Dmitry Pavlov (general)
|Dmitry Grigorevich Pavlov|
|Native name||Дми́трий Григо́рьевич Па́влов|
October 23, 1897|
Village of Vonyukh (now Pavlovo), Kologrivsky District, Kostroma Governorate, Russian Empire
|Died||July 22, 1941
Moscow, Soviet Union
|Years of service||1916–41|
|Rank||General of the Army|
|Awards||Hero of the Soviet Union|
Dmitry Grigoryevich Pavlov (Russian: Дми́трий Григо́рьевич Па́влов; October 23, 1897 – July 22, 1941) was a Soviet general who commanded the key Soviet Western Front during the initial stage of the German invasion of the Soviet Union (Operation Barbarossa) in June 1941. After his forces were heavily defeated within the first few days of the campaign, he was relieved of his command, arrested, charged with military incompetence and executed. He was exonerated or, in Soviet parlance, rehabilitated in 1956.
Pavlov was a veteran of the First World War, as well as the Russian Civil War, serving in the Red Army since 1919. He graduated from the Frunze Military Academy in 1928. He then commanded various mechanised and cavalry units. As one of the Soviet military advisers, in 1936–37 he took part in the Spanish Civil War on the Republican side (using the nom de guerre Pablo) and commanded a brigade of Soviet tanks, for which he was made a Hero of the Soviet Union. In contrast to many other officers who took part in that war, he was not purged after his return to the Soviet Union, and was made the Head of the Directorate of Tank and Armoured Car Troops of the Red Army which gave him considerable influence on its development. In particular he insisted that tanks be shifted to infantry support roles, which in hindsight turned out to be incorrect. He participated in the Winter War, as well as the border clashes with Japan.
In 1940, Pavlov became the commander of the Western (Belorussian) Special Military District, which became the Soviet Western Front bearing the brunt of German attack during Operation Barbarossa in June 1941. On February 22, 1941, he was one of the first Soviet generals to receive the new rank of General of the Army, inferior only to the rank of Marshal of the Soviet Union.
After the units under his command suffered a disastrous defeat in the Battle of Białystok-Minsk, during the first days of the invasion, Pavlov was relieved of his command, arrested and accused of criminal incompetence and treason.
He and his chief of staff Klimovskikh were first accused of:
|“||As the members of the anti-Soviet military conspiracy, betrayed the interests of the Motherland, violated the oath of office and damaged the combat power of the Red Army that are crimes under Articles 58-1b, 58-11 RSFSR Criminal Code...A preliminary judicial investigation and determined that the defendants Pavlov and Klimovskikh being: the first - the commander of the Western Front, and the second - the chief of staff of the same front, during the outbreak of hostilities with the German forces against the Union of Soviet Socialist Republics, showed cowardice, failure of power, mismanagement, allowed the collapse of command and control, surrender of weapons to the enemy without fighting, willful abandonment of military positions by the Red Army, the most disorganized defense of the country and enabled the enemy to break through the front of the Red Army.||”|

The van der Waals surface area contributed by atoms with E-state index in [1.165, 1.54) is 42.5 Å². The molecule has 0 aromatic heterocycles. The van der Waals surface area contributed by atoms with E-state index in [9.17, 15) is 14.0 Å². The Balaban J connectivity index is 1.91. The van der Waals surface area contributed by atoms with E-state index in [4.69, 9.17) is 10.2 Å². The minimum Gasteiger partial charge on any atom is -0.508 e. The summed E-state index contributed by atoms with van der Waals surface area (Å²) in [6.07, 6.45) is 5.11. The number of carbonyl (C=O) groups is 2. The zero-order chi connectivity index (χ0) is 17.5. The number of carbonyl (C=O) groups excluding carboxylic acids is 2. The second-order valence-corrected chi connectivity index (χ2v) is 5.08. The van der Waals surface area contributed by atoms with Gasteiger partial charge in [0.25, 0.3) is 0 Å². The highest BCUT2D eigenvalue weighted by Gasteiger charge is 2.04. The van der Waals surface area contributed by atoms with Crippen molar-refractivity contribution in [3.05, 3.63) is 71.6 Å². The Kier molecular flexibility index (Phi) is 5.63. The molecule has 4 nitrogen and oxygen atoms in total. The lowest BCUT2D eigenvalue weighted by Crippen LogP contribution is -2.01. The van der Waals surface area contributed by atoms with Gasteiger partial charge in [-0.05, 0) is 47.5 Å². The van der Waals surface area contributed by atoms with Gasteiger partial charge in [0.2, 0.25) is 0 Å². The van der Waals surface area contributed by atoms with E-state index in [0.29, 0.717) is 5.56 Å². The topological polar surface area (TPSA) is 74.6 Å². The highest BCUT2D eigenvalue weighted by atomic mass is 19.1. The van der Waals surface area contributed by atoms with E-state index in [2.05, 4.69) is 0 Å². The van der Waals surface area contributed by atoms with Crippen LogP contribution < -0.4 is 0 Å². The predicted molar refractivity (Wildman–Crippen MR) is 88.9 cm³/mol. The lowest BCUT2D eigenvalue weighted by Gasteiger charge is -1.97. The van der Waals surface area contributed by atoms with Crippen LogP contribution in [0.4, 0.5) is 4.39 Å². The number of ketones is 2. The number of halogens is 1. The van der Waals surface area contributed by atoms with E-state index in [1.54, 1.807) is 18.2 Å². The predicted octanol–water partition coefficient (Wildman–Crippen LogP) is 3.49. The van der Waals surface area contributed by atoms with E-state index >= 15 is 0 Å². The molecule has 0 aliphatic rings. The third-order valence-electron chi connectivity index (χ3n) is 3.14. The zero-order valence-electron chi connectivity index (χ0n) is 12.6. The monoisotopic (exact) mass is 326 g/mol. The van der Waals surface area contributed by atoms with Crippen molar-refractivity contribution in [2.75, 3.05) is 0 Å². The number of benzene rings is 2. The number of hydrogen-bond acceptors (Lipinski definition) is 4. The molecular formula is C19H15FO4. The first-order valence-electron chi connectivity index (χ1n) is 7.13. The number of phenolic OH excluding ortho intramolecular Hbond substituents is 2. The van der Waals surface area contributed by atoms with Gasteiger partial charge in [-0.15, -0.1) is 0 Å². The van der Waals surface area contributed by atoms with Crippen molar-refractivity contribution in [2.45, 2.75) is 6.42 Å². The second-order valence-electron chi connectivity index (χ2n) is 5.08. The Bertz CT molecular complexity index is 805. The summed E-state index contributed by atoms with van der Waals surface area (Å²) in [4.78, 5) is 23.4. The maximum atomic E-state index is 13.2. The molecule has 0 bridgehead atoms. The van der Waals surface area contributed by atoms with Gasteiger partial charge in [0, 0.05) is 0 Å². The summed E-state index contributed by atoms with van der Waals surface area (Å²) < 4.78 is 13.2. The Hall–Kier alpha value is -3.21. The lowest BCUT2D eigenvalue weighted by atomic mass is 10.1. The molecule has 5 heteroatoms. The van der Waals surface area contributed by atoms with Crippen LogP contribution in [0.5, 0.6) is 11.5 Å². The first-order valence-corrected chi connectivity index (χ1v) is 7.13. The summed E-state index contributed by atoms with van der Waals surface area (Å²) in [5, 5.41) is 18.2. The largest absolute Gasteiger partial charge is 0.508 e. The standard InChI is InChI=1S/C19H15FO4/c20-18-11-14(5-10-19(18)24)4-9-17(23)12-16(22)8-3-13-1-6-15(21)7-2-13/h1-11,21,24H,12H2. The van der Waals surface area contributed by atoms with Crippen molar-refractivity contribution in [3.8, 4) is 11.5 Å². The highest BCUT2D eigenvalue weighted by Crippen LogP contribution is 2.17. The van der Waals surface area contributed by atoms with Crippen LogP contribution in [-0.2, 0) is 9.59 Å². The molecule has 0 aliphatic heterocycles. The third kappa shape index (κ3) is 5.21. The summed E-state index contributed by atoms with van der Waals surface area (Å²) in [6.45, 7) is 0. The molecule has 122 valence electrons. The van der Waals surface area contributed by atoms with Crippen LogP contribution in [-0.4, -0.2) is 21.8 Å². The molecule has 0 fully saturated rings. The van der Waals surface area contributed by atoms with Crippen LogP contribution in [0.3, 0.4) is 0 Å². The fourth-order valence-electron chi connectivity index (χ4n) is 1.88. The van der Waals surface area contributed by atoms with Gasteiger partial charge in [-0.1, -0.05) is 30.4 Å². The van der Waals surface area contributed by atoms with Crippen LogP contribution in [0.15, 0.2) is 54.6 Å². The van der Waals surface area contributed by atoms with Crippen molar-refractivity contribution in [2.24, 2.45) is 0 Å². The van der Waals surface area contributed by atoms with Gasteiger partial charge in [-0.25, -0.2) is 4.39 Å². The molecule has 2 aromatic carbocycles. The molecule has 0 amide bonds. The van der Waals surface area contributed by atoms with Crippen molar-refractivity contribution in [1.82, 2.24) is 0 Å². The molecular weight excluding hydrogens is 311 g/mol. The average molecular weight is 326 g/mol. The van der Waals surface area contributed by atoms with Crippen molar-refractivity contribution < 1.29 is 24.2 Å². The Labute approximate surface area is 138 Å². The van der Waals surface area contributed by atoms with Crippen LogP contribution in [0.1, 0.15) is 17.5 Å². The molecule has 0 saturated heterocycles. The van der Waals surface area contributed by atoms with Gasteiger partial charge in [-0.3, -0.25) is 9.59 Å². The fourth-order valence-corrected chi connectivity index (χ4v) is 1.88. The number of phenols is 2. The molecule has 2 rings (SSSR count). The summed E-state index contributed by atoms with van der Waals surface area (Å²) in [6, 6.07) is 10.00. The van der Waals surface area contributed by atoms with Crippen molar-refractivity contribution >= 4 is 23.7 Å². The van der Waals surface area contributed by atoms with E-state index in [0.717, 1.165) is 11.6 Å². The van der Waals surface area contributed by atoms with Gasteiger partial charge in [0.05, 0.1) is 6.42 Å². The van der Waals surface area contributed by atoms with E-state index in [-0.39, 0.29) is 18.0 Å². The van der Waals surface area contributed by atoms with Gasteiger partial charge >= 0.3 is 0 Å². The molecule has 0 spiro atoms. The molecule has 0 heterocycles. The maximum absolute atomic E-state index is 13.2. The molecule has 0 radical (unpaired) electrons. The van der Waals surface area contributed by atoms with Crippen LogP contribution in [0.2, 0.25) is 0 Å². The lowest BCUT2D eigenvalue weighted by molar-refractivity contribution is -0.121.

Pavlov and his deputies were accused of "failure to perform their duties" rather than treason. On July 22, 1941 the same day the sentence was handed down, Pavlov's property was confiscated, and he was deprived of military rank, shot and buried in a landfill near Moscow by the NKVD.
Death penalties were also passed down for other commanders of the Western Front, including the Chief of Staff, Major General B. E. Klimovskikh; the chief of the communications corps, Major General AT Grigoriev; the Chief of Artillery, Lieutenant General of Artillery A. Klich; and Air Force Deputy Chief of the Western Front (who, after the suicide of Major General Aviation I. I. Kopets, was, nominally at least, Chief of the Air Force of the Western Front), Major General Aviation A. I. Tayursky. Also, the commander of the 14th Mechanized Corps, Major General Stepan Oborin, was arrested on July 8 and shot. The commander of the 4th Army, Major General A. A. Korobkov, was dismissed on July 8, arrested the next day and shot on July 22. On the other hand, Pavlov's deputy commander, Lt. Gen. Ivan Boldin, at the head of a small group, became a popular hero in those dark days after spending 45 days fighting for survival behind enemy lines, and finally, on August 10, leading a total of 1,650 officers and men through to Soviet lines near Smolensk. STAVKA Order No. 270 praised the feat of Boldin's "division".
Pavlov and other commanders of Western Front were exonerated as lacking evidence in 1956.
- Michael Parrish, The Lesser Terror: Soviet State Security, 1939-1953, Praeger/Greenwood, 1996.
- Beevor, Antony. The Spanish Civil War. p. 123. ISBN 0-911745-11-4
- Constantine Pleshakov, Stalin's Folly: The Tragic First Ten Days of World War II on the Eastern Front, Houghton Mifflin Books, 2005. Relevant page available from Google Book Search: Stalin's Folly: The Tragic First Ten ... - Google Book Search at books.google.ca
- Joseph Page and Tim Bean, Russian Tanks of World War II, Zenith Imprint, 2002, Relevant page available via Google Book Search: , Russian Tanks of World War II ... - Google Book Search at books.google.ca
- David Glantz, "Ivan Vasilievich Boldin", in Stalin's Generals, (Harold Shukman, Ed.), Phoenix Press, 2001, p 49